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We chat to Aamer Rahman of Aussie comedy duo Fear Of A Brown Planet.

What’s the show about?


Sometimes it can come across as heavy: politics, racism, the war on terror – but, for us, it is just the stuff that we laugh about all the time. It’s also about growing up brown in a white society.

How did you and Nazeem start out?

We both entered Raw, the amateur open-mic competition at the Melbourne Comedy Festival. It’s a lot like Australian Idol, with rounds of 10 people, night after night, doing five minutes of stand-up.

Nazeem and I were friends, although we had not done proper stand-up before. He got to the state finals and I got to the national finals. 

Was your material the same starting out?

Yeah, that was what helped us stand out. We were doing something different from the get-go. It wasn't like we were doing something different and then had an awakening. This is what we were doing from the start.

We did Fear Of A Brown Planet at Melbourne Fringe Festival and it had a massive response and we just kept going from there.

How do each of your respective performances differ?

We do half-hour each. It is misleading to say that Nazeem is lighter, but I am probably more bitter. I recently had a review that said I had a bitterness that doesn't belong in comedy. They just didn't enjoy my particular brand of bitterness.

Would you do a show that was less politically minded?

We have, but even when we think about doing shows that are political, they end being political – because they are about us.

And the reality is  that growing up in Australia and not being white is a political experience.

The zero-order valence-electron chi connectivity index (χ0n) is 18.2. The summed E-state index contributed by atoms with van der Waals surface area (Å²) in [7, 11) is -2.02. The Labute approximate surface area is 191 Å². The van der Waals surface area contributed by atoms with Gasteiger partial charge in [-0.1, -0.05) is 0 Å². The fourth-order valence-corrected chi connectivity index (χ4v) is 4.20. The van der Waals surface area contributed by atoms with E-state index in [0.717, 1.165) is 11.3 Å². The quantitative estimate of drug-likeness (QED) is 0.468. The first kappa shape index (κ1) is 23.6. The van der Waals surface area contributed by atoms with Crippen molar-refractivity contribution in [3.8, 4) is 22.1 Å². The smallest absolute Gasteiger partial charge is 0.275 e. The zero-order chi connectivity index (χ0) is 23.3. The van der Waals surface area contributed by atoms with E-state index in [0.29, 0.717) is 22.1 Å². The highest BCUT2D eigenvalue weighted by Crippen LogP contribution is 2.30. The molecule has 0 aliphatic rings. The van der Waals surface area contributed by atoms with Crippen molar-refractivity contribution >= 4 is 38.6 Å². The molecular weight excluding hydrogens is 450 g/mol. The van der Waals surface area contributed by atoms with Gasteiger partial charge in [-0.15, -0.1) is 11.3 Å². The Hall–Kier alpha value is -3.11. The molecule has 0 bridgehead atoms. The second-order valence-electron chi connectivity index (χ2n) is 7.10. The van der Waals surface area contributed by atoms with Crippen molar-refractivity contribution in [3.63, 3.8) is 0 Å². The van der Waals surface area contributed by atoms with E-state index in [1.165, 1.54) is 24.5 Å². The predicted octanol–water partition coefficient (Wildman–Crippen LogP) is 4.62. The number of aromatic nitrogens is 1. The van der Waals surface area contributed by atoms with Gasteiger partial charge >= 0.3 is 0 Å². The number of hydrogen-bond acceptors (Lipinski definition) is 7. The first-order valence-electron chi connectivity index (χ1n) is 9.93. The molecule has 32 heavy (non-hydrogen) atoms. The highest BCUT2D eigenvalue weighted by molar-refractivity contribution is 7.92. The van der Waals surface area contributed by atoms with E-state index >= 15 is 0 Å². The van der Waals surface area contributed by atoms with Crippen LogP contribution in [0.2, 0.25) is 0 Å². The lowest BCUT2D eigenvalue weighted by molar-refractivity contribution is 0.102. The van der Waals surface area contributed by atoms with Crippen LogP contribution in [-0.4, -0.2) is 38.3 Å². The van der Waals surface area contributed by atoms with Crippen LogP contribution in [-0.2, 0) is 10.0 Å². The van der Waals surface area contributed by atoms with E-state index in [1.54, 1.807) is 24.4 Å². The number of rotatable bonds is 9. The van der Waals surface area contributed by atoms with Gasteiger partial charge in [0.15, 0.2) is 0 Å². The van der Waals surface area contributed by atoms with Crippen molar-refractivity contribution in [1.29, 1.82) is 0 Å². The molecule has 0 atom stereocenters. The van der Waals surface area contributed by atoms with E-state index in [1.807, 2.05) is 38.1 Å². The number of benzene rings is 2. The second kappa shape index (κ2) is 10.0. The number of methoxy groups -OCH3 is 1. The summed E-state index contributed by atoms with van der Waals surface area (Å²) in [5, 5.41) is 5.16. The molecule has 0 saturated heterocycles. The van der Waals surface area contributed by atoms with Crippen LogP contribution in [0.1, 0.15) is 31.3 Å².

Being bullied by racists at school, our comedy always comes back to the same point.


Was your material the same starting out?
When I was at school, being Muslim, or Islam, didn’t mean anything to anyone. So I can only imagine what it must be like for kids going to school now, given what is on the news.

I went to high school in a pre-9/11 world. Australia has a unique vibe based on its colonial history and is built on the near extermination of another race.

We had the White Australia policy, which basically prevented anyone bar a white European from immigrating until the late Sixties.

All of that has a profound effect on the culture. And this combines to create a very isolated world view. People know Australia for Home And Away, beaches, surfing and racism – that is the way it is.

White people from the UK or the US can come here and immediately sense a difference in mentality.
 
Are you worried about Australia becoming more conservative?

I have seen the Labor party, and it is the same with both major parties in the UK, shifting to the right. There isn’t an alternative at the moment; it is whether you want to vote right or far right, conservative or very conservative.

Many people, come election time, think it is completely pointless and that’s why more and more are becoming detached from mainstream politics. It’s no surprise the majority of people aged 18-30 in the US get their news from The Daily Show.

Do you think it would be a step backwards were Romney to become president in the US?

The Romney alternative is so horrible, but at the same time, if you clinically take apart Obama’s presidency, he hasn’t been that fabulous. Obama is not the saint that history makes him out to be.  

Is there enough protest in comedy?

Sometimes, I love listening to something that is totally apolitical, but what I don’t like is something that pretends to be apolitical. If someone is saying something racist or sexist but says ‘I am not political’, then that is just not true.

Who do you consider your influences?

For me, the big guys were Bill Hicks, Richard Pryor, Dave Chappelle and Chris Rock. And Russell Peters, which always surprises people as his style is so different to ours – but as an Indian- Canadian comedian, he smashed the ethnic comedy scene out of the park.

Your name plays on the Public Enemy LP Fear Of A Black Planet. They play London soon – any plans to meet up?

No, I have seen them live four times and I have met Chuck D, so I can live with missing out on them over here. I am going to see Ali Shaheed Muhammad from A Tribe Called Quest in Dubai on the way over, so that will ease the pain.
 

Fear Of A Brown Planet. Soho Theatre.
Sept 19-22. £10+ 
21 Dean Street, W1D 3NE 
Tube: Oxford Circus 
sohotheatre.com


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Interview: Aamer Rahman, one half of Aussie comedy duo Fear Of A Brown Planet on politics, protest and why he's so bitter
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